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4 Reasons Not to Focus on Big Data at Your Dealership

You’ve probably heard the buzzword “big data” thrown around over the last several years. What is big data exactly?

Big data is essentially a data set that is too large to be analyzed using traditional methods. It’s often used to predict things like election results or the number of people who will need a hip replacement in a geographical area.

Big data can also be used to predict when someone is ready to buy a car, which is why many dealers are interested in it. As fascinating as big data can be, it isn’t the end-all-be-all of dealership marketing.

Before you purchase an enormous data set that your dealership isn’t prepared to utilize, focus on smaller, more tangible fixes first.

Fix Your Process

Take stock of your processes throughout the dealership, and see where there may be holes that can be shored up. How does your sales team approach a potential sale? What’s their follow through? What processes does your service department use to retain customers? How are your CSI scores? Regardless of how much data you have, focusing on the fundamentals has to come before elaborate insight strategies.

Train Your Talent

At the core of everything is the people you employ in your dealership. They’re the ones on the salesfloor and out on the lot connecting with potential customers. You wouldn’t throw your team onto a basketball court and expect them to win a championship without any training, and the same goes for car sales.

When you hire a new employee, ensure that they have comprehensive training that sets them up for success in all facets of their job. One report found that 69 percent of employees are more likely to stay with a company for 3 years if they experienced great onboarding.

Professional development sessions with management or outside trainers are a great way to keep current employees engaged and performing. When employees are educated and empowered to do their jobs well, they will.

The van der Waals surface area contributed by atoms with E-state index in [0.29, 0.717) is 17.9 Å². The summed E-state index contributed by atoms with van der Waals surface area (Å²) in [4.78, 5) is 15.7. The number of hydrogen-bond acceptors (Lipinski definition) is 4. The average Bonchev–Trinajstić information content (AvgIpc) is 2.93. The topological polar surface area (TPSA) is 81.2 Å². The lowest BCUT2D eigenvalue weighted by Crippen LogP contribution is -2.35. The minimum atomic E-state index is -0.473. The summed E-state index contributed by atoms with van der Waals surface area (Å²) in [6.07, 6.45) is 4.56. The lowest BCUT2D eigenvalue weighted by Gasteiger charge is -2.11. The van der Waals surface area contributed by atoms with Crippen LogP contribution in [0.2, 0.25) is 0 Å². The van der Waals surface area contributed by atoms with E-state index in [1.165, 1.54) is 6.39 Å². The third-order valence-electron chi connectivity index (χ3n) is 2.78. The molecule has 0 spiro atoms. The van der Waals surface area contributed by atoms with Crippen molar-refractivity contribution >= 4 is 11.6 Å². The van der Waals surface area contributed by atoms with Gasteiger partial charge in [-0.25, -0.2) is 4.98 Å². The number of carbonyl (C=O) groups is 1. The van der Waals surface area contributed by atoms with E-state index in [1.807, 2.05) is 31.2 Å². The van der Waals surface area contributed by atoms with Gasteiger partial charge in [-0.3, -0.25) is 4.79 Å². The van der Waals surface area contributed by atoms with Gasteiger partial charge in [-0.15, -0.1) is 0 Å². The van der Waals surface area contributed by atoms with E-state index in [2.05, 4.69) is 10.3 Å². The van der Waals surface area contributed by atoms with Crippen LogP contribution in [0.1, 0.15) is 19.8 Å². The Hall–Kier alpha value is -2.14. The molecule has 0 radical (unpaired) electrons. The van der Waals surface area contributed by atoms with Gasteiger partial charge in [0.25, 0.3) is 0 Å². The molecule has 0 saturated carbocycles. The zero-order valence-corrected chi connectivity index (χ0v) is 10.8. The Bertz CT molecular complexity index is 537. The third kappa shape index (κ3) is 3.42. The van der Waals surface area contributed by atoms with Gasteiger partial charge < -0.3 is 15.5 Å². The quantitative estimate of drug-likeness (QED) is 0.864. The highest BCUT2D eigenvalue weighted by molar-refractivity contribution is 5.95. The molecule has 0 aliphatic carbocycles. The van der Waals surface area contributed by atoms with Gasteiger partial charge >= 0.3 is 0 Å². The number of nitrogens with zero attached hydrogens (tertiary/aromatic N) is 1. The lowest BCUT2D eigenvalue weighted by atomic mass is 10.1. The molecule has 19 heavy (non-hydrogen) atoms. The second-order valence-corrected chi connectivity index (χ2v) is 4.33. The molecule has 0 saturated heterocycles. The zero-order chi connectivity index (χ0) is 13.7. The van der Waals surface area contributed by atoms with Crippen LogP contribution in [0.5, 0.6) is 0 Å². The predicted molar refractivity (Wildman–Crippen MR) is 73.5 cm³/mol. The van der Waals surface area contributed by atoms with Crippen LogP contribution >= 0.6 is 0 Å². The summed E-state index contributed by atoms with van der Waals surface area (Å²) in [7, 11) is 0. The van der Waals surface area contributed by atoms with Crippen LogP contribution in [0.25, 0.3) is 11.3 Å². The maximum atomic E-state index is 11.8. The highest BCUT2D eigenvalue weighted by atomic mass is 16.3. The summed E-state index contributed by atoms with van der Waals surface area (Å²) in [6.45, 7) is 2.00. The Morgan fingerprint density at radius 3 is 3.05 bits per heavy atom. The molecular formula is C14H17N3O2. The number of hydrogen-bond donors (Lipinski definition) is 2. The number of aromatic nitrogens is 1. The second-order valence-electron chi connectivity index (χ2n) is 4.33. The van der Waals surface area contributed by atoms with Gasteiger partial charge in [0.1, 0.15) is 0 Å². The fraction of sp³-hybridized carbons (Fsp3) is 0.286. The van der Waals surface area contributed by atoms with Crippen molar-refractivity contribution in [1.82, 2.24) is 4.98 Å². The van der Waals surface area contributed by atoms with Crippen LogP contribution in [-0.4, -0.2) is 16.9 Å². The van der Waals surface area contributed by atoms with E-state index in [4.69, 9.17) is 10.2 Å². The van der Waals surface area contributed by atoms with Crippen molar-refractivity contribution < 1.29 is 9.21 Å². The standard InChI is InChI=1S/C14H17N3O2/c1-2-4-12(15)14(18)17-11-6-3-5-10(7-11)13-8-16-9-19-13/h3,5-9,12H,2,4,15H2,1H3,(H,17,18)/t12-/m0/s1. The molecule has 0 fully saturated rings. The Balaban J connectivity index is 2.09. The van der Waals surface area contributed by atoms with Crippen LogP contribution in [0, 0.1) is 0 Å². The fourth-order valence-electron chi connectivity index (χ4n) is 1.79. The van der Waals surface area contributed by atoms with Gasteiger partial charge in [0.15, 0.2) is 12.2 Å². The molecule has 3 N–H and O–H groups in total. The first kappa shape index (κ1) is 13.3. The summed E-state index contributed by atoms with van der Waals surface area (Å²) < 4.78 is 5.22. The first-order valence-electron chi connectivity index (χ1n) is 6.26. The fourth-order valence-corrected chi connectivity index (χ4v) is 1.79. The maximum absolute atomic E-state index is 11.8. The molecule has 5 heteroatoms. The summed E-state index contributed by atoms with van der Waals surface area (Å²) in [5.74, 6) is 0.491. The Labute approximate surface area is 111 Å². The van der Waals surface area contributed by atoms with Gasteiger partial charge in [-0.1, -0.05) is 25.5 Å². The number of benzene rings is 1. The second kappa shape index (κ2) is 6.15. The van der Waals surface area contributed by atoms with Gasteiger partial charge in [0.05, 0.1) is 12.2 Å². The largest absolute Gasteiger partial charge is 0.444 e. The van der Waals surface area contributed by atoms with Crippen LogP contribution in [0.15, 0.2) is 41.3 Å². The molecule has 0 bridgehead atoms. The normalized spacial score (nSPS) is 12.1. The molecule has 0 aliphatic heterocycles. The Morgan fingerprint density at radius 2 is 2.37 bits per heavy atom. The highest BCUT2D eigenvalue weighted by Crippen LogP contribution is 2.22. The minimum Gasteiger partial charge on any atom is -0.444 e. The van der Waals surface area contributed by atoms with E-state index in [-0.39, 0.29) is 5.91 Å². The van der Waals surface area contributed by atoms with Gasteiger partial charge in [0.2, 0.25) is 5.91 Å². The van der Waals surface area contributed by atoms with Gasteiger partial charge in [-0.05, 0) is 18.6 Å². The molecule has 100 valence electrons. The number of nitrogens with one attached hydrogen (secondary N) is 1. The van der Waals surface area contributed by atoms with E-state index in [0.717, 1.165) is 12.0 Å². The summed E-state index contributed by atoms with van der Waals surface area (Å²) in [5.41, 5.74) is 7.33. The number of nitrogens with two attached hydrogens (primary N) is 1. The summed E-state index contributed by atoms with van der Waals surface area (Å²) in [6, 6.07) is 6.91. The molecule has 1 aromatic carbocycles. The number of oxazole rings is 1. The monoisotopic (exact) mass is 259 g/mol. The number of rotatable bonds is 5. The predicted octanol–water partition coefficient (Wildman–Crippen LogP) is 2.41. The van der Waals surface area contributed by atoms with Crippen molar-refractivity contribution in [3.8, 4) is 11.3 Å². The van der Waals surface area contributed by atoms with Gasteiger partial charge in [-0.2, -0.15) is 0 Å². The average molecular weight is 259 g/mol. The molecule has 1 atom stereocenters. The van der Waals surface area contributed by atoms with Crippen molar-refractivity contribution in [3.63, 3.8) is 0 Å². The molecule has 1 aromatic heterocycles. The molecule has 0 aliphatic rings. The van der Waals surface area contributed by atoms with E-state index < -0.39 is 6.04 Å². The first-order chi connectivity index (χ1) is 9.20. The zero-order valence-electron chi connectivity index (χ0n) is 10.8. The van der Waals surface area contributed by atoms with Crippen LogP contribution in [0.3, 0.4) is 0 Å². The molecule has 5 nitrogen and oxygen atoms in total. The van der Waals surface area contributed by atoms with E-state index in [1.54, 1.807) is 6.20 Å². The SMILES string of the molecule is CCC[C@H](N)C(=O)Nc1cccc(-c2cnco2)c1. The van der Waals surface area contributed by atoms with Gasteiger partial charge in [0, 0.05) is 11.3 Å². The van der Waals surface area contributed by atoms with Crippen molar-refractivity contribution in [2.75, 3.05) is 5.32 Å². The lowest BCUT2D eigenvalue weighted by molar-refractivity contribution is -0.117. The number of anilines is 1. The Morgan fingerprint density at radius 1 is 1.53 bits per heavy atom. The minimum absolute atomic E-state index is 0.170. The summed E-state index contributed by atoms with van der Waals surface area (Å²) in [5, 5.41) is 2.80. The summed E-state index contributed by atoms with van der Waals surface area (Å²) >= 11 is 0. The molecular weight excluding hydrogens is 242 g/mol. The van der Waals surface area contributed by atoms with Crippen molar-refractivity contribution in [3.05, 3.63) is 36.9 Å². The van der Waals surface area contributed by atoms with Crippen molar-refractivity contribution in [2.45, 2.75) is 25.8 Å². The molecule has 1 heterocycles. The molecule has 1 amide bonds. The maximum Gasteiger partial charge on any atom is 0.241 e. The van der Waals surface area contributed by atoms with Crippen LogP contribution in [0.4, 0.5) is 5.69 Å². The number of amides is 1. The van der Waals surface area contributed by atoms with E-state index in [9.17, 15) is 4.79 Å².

Look at Little Data

“Little data” represents your traditional performance metrics such as customer retention rate, conversion rate, or market share. Oftentimes, these numbers can give a great deal of insight into how your dealership is doing. Plus, they don’t require sophisticated software to analyze.

Data on its own without context doesn’t mean anything. It must be attached to key performance indicators (KPIs). Focus on setting the correct KPIs for your dealership, working to meet them, and measuring your growth along the way.

Little data may not seem as exciting as big data, but it’s important to master these metrics before moving on to larger, more complicated analytics.

Ask for Transparency in a Vendor

Trust is the key to any client-vendor relationship. You should ask – and expect – your vendor(s) to be honest and transparent about their data with you. Are they using legitimate data science strategies and techniques or are they piggybacking off of Google?

For example, at STRONG, we have an in-house team, led by our Data Scientist, that’s able to make real-time campaign adjustments based on database analysis. We use secure, private servers for everything we do to protect our dealers.

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John Paul Strong

John Paul Strong combines his two decades of automotive marketing experience with a team of more than 150 professionals as owner and CEO of Strong Automotive.

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